In the midst of job search season I’ve been spending a lot of time trawling school’s websites. The process reminds me yet again about how we have such weird attitudes to the internet. Having online presence often gets a bit of a bad rap when it is mentioned in the context of student teachers.
One of the most common memes is principals are using facebook, google, twitter etc. as a way to check up on the pasts of would-be teachers as a cautionary tale for applicants. ‘Beware of your digital footprint’ our institutions tells us, ‘watch what you do and say online!’ Very fear-based and unwise advice by our institutions.
But here’s something that any school who is looking for teachers might also want to think about, your applicants are googling you.
What does your school’s digital footprint say to prospective teachers?
For both my placements I put some thought and research into where I wanted to go and was very fortunate to get my first choices both times. What’s more before I go into any school, even just for a visit, I’ll google both the school and the principal. I will also read a school’s ERO report and what the principal has said in the local media, I’ll search for a social media presence, I’ll look around a school’s website and class blogs if they have them. I’ll be honest and say that I will negatively judge a school if its online presence is a looking a bit stale. Having a static website with school newsletters either regularly or haphazardly uploaded just doesn’t cut it in web 2.0.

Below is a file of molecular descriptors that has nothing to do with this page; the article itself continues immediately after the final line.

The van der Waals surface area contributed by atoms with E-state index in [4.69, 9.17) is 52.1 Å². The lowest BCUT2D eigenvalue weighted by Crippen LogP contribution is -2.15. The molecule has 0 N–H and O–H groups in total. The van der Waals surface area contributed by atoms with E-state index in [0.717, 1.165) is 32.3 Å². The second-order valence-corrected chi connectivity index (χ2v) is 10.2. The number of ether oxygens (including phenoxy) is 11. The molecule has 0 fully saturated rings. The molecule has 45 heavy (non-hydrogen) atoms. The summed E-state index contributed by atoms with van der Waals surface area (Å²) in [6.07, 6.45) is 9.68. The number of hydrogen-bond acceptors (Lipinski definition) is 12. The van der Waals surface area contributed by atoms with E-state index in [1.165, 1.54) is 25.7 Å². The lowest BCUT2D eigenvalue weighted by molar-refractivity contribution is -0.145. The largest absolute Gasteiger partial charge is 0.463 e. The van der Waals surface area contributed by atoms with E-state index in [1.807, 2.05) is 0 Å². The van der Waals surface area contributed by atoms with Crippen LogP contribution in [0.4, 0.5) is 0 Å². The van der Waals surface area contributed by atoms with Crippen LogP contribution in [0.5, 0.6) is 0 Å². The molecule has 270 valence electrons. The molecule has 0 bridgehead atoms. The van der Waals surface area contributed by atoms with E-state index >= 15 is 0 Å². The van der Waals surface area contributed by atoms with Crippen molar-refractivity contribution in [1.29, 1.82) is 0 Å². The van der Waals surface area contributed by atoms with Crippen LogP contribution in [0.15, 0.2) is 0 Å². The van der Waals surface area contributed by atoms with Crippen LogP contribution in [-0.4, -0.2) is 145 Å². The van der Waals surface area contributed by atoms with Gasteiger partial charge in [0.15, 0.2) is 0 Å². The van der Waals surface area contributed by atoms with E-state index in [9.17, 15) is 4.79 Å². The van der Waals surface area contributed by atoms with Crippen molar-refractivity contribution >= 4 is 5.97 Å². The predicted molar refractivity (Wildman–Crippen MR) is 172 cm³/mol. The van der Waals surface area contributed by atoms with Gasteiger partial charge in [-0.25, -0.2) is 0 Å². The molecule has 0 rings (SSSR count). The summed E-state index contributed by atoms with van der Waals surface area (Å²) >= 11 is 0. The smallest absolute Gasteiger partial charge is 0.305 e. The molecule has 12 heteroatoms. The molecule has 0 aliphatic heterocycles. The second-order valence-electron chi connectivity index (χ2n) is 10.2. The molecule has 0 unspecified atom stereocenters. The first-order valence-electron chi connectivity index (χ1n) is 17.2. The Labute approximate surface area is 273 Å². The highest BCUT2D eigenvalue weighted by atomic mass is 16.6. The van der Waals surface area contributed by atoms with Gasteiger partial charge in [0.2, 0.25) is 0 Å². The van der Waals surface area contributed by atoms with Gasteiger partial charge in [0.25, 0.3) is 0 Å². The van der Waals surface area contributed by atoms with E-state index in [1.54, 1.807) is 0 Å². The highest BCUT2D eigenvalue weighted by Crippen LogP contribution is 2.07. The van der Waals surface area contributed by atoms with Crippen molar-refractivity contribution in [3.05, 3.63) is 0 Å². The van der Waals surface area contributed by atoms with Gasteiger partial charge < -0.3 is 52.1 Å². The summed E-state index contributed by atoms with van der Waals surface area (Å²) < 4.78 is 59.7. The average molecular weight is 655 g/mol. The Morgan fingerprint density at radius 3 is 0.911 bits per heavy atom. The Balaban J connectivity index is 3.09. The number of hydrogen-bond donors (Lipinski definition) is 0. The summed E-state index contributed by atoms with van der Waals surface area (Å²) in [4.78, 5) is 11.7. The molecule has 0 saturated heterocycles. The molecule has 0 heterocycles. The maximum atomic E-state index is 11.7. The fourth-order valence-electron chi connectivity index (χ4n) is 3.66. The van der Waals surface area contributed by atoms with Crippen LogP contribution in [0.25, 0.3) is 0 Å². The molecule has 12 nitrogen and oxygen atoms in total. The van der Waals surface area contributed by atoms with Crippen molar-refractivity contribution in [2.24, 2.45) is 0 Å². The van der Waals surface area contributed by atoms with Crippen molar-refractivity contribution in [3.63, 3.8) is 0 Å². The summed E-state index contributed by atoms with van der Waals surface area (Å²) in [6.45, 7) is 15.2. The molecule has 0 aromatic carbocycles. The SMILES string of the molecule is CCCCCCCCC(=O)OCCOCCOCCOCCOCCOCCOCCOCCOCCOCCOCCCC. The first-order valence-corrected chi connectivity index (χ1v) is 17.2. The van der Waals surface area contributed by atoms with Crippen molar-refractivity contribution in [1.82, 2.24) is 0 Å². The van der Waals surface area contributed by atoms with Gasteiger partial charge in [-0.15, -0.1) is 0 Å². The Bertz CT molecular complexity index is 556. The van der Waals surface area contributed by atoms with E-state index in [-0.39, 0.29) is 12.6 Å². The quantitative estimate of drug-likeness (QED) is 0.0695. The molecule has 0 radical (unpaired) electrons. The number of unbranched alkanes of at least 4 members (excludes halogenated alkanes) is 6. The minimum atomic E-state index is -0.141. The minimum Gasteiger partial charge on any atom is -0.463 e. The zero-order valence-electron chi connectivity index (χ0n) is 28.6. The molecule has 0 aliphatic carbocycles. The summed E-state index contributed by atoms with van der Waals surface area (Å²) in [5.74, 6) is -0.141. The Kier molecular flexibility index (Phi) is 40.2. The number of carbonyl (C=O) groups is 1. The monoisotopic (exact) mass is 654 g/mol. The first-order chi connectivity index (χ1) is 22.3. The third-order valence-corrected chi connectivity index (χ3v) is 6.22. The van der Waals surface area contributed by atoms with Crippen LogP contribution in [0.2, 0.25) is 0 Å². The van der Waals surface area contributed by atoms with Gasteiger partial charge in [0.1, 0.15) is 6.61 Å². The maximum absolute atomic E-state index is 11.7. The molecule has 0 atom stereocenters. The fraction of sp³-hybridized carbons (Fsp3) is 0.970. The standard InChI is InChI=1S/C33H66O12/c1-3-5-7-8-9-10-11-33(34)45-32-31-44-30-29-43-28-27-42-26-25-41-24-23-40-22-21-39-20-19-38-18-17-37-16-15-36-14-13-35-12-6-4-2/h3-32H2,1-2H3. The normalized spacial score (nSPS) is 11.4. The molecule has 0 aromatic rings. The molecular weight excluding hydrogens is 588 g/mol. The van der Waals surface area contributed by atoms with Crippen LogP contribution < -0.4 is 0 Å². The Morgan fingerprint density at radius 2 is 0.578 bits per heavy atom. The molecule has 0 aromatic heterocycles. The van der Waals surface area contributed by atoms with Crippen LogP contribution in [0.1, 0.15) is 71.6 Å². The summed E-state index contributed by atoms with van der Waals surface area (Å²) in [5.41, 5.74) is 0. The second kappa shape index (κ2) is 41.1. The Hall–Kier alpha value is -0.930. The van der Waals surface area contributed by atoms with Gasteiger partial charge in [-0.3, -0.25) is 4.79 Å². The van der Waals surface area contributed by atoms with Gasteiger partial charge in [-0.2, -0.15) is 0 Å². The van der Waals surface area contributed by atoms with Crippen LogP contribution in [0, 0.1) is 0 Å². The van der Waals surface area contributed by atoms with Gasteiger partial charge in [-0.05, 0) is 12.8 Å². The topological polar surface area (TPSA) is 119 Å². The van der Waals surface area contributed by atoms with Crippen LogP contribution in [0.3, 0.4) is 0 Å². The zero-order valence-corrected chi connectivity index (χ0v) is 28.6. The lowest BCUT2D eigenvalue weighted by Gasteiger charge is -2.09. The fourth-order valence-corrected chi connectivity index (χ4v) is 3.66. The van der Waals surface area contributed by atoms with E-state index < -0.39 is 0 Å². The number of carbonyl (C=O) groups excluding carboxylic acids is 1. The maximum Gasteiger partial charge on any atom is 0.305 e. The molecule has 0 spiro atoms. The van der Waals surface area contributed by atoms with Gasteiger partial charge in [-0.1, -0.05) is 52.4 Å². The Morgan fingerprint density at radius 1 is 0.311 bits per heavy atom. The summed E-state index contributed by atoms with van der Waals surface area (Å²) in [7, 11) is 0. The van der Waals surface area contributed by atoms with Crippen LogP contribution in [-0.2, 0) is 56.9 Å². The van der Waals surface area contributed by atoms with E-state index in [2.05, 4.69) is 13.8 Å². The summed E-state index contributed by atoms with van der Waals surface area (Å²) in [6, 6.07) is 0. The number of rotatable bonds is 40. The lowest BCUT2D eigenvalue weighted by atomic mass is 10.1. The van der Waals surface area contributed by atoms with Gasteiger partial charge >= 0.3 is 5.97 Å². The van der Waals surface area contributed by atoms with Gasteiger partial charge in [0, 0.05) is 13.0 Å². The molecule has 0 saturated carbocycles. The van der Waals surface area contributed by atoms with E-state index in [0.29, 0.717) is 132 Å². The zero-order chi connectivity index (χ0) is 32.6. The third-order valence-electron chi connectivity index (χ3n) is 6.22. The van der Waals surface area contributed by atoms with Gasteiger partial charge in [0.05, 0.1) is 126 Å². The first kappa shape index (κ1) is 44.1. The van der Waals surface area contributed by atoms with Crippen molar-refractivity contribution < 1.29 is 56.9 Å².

As a soon-to-be teacher the schools I really want to work for are the ones where I get to follow class blogs and the ones whose teachers are on twitter because they are already starting to engage with me. This engagement gives me a heads up as an applicant to start thinking of ways that I could compliment and contribute to the culture of the school. In short the schools who have an effective online presence are already encouraging me to apply before the advertisements have appeared in the education gazette.
I’m well aware that I’m starting out in the teaching profession as a beginning teacher in a labour market swollen with graduates desperate for work. So anyone who who has had the pleasure of sorting through mountains of CVs from earnest grads like myself feel free to shout out ‘quiet back there in the cheap seats.’ However the employment market might not always be like it is now. What’s more wouldn’t schools want to do more to attract the top teachers by putting their thinking out into the digital space that this generation of new teachers exist in for us to see, think about and, dare I say it, even interact with? It might make sorting through those piles of CVs a little easier especially at the BT level if you’ve already ‘met’ that Beginning Teacher online or ‘seen’ them interacting with your students on your class blog’s comments.
But there’s also something more significant in play.
My friends and I joined facebook way back in 2006/2007. A whole bunch of us had babies around that time. Since then I’ve watched their children grow up on facebook, transforming on my screen from grainy ultrasound images into newborns, toddlers and now they are preschoolers who are starting to enter the school system. The parents of the facebook generation are likely to have vastly different expectations around what constitutes effective engagement than parents five years ago or even now.
What does your school’s digital footprint say to prospective parents?